Troubleshooting (aka Stage Management) • Software updates must be regularly conducted before class. Otherwise function in class might be impaired. • Allow for mouse and touchscreen affinities • Plan time to write by hand – for purposes of retention and to maintain writing habits for exams. • Charge batteries • … but just in case, make sure there are enough electrical outlets, spare batteries and extension cords available. • The teacher as roadie and instrument tech: The instructor should be familiar enough with the devices used to be able to assist students in case of the most common problems Because the show must go on!
Results of the First Phase In summing up, the introduction of mobile devices has proven so far to be a useful tool for teaching and for increasing student productivity. It can be applied in all instructional phases: warm-up, in-class work, homework/ revision and in presenting results. To make the most of the potential of this technology, both students and teachers need to be sufficiently prepared for its pitfalls as well as its possibilities. This requires a lot of classroom rethinking on the part of instructors and imparting a new in-class netiquette to the students.
A Brief Historical Note In 1908, Melitta Bentz (1873 -1950) invented the coffee filter: The state of the art in making good coffee for over half a century.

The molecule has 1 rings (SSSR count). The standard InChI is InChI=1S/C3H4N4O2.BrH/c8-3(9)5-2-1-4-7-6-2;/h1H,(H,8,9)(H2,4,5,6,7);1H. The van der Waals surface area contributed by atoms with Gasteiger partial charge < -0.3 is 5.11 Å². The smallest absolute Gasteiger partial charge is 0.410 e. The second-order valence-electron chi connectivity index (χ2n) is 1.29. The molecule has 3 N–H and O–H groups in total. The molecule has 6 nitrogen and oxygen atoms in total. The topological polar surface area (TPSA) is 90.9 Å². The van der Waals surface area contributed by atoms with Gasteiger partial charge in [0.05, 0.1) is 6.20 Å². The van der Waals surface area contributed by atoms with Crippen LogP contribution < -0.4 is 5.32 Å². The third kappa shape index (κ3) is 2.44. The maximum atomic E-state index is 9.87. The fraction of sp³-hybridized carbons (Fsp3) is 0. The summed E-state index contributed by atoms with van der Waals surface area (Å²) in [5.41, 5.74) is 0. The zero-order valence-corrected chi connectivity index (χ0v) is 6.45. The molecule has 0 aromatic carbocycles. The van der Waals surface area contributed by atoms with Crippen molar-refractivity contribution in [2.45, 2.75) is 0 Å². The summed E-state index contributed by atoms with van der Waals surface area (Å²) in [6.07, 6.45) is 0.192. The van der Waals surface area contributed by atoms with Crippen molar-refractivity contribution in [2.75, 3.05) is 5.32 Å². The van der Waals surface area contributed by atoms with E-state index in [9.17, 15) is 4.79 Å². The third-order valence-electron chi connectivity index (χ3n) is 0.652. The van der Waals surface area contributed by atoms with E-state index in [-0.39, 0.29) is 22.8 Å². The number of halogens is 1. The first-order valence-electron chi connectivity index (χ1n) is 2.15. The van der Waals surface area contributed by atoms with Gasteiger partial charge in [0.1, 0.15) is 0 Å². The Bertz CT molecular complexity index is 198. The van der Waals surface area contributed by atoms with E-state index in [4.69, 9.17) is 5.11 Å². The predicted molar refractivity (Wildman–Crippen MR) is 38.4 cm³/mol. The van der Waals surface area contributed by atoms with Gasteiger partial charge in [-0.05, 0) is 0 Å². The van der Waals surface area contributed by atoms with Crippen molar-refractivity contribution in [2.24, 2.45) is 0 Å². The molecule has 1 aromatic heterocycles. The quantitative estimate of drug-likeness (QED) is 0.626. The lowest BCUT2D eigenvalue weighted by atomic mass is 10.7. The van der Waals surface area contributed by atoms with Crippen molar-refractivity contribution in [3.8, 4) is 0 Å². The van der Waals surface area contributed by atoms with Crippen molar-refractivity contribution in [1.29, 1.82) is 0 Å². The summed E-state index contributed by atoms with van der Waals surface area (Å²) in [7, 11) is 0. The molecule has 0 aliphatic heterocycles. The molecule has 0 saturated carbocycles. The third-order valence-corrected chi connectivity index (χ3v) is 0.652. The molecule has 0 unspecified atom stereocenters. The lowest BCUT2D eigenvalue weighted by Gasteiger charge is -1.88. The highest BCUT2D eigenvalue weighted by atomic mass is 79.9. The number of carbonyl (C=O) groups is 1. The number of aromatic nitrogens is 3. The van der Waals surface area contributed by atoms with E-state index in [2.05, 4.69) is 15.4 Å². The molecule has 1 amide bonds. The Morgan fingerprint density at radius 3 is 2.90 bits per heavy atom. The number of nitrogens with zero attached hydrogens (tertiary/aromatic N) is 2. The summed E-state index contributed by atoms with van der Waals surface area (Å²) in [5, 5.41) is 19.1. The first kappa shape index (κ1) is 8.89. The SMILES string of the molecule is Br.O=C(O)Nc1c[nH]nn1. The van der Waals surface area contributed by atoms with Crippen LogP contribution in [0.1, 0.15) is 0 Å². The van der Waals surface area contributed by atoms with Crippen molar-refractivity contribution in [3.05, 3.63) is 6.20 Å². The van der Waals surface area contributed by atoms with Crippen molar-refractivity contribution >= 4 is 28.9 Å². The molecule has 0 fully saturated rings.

A Brief Historical Note 1969: Otto Bengtson invented an automatic coffee machine with integrated coffee mill. Large quantities of good coffee could now be made quickly and cheaply. 1985: Arthur Schmied’s fully automatic, high pressure coffee maker went into production. Espresso, cappuccino, latte macchiato could now be produced by pressing a button. The result of all this progress: Good coffee is faster, more diverse and more convenient to produce. But it is still coffee.
And in the end, coffee is still made with beans and water. Just as language skills are still taught by people in order to enable people to communicate with other people. Muito obrigado pela vossa atenção.